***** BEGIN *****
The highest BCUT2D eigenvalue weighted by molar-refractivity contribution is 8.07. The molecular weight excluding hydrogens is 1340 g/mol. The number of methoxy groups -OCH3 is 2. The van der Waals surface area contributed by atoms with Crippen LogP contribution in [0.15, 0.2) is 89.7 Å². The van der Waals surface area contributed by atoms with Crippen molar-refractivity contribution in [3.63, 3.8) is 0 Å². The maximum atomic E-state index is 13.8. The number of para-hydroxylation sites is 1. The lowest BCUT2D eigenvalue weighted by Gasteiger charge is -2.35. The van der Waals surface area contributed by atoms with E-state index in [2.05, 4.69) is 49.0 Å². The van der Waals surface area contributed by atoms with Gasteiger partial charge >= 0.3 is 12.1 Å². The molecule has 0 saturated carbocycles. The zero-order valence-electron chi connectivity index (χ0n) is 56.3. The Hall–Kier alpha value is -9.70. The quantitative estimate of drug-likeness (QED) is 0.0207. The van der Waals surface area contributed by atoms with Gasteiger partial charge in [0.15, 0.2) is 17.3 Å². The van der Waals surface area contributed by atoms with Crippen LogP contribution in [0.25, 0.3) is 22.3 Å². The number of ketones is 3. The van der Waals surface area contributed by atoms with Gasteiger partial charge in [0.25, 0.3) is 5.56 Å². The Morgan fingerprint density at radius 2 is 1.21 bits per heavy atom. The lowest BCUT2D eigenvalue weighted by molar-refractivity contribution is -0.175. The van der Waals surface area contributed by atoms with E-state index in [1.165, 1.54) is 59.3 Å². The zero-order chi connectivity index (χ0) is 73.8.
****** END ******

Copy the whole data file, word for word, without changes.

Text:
The highest BCUT2D eigenvalue weighted by molar-refractivity contribution is 8.07. The molecular weight excluding hydrogens is 1340 g/mol. The number of methoxy groups -OCH3 is 2. The van der Waals surface area contributed by atoms with Crippen LogP contribution in [0.15, 0.2) is 89.7 Å². The van der Waals surface area contributed by atoms with Crippen molar-refractivity contribution in [3.63, 3.8) is 0 Å². The maximum atomic E-state index is 13.8. The number of para-hydroxylation sites is 1. The lowest BCUT2D eigenvalue weighted by Gasteiger charge is -2.35. The van der Waals surface area contributed by atoms with E-state index in [2.05, 4.69) is 49.0 Å². The van der Waals surface area contributed by atoms with Gasteiger partial charge >= 0.3 is 12.1 Å². The molecule has 0 saturated carbocycles. The zero-order valence-electron chi connectivity index (χ0n) is 56.3. The Hall–Kier alpha value is -9.70. The quantitative estimate of drug-likeness (QED) is 0.0207. The van der Waals surface area contributed by atoms with Gasteiger partial charge in [0.15, 0.2) is 17.3 Å². The van der Waals surface area contributed by atoms with Crippen LogP contribution in [0.25, 0.3) is 22.3 Å². The number of ketones is 3. The van der Waals surface area contributed by atoms with Gasteiger partial charge in [0.25, 0.3) is 5.56 Å². The Morgan fingerprint density at radius 2 is 1.21 bits per heavy atom. The lowest BCUT2D eigenvalue weighted by molar-refractivity contribution is -0.175. The van der Waals surface area contributed by atoms with E-state index in [1.165, 1.54) is 59.3 Å². The zero-order chi connectivity index (χ0) is 73.8.